The national government will retain a bigger chunk which is 75 per cent of the revenue.
The law is expected to address concerns mainly by locals who last year paralysed the pilot evacuation of the commodity by road to Mombasa.
The new law however halves the 10 per cent earlier awarded to locals in a previous bill passed by Parliament ( in 2016), which went unsigned by the President.
On safeguarding and managing resources from oil and other natural resources, the government is working on a Sovereign Wealth Fund, expected to be in place before the country becomes a net oil exporter.
During his State of the Nation address on April 4, the President said his administration will be presenting the Sovereign Wealth Fund Bill during the current session of parliament, a move that could see the fund created before the end of his second term (2022).
The bill proposes creation of a Fund and provides a legal framework to guide the investment of revenues from oil, gas, mineral and other natural resources.
The Fund, as proposed in the bill, comprises three critical parts which include a Stabilization Fund, an Infrastructure and Development fund; and a Future Generation Fund.
“We are a country blessed with natural resources, which, if properly managed, will transform in a big way our nation and the welfare of our people,” the President said, “It must be our solemn duty as a State to manage those resources sustainably for the fair and equitable benefit of both present and future generations.”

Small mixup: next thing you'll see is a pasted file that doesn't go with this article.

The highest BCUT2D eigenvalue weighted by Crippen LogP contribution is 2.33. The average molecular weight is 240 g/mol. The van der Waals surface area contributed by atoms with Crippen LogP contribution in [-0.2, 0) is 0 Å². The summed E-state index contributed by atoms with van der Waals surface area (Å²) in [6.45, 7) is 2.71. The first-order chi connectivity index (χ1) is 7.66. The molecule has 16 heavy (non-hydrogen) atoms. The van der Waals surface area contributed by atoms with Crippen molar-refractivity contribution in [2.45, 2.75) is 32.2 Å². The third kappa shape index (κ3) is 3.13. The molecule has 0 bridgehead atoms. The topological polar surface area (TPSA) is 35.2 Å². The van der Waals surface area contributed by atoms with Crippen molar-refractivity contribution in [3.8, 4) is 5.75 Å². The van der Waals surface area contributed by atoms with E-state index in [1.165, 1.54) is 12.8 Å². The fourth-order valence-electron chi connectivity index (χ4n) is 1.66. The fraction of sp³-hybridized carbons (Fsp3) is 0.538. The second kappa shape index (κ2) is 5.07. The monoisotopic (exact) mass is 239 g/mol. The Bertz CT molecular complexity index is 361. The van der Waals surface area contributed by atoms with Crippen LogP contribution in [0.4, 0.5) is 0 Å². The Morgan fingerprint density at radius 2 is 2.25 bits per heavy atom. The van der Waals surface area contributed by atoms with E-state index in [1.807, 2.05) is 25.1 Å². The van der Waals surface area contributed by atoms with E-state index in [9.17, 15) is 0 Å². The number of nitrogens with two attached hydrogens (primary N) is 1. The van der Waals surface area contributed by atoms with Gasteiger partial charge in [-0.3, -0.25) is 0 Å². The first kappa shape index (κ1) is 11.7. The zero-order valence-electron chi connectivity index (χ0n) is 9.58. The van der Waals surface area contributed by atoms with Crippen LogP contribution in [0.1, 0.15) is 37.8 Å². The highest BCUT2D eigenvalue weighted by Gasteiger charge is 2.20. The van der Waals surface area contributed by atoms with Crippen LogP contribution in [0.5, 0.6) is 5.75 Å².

Sovereign Wealth Funds are state-owned investment fund’s whose source of revenue is most often balance of payments surpluses, fiscal surpluses and in particular resource revenues.
In February, the National Treasury invited Kenyans to give views on the draft Sovereign Wealth Fund Bill, 2019 and on Kenya’s draft Sovereign Wealth Fund Policy.
If implemented, Kenya will join the likes of Angola, Rwanda, Libya, Morocco, Nigeria and Botswana, African states which have establishing wealth funds in their respective countries.
Globally, Norwegian Sovereign Wealth Fund remains one of the best examples with a value of more than $1 trillion (about Ksh101.4 trillion).
Data by the Sovereign Wealth Fund Institute shows over 65 economies, majority of them resource-rich countries, own at least one wealth fund.
Lack of proper management of oil and mineral proceeds have been blamed for the never-ending resource-linked conflicts in Africa, with the resources being viewed as a curse rather than a blessing as millions lurch in poverty despite the continent being resource rich.
Multinationals and their respective countries have been accused of reaping billions by repatriating profits and raw commodity, with little benefit going to local communities and host nations.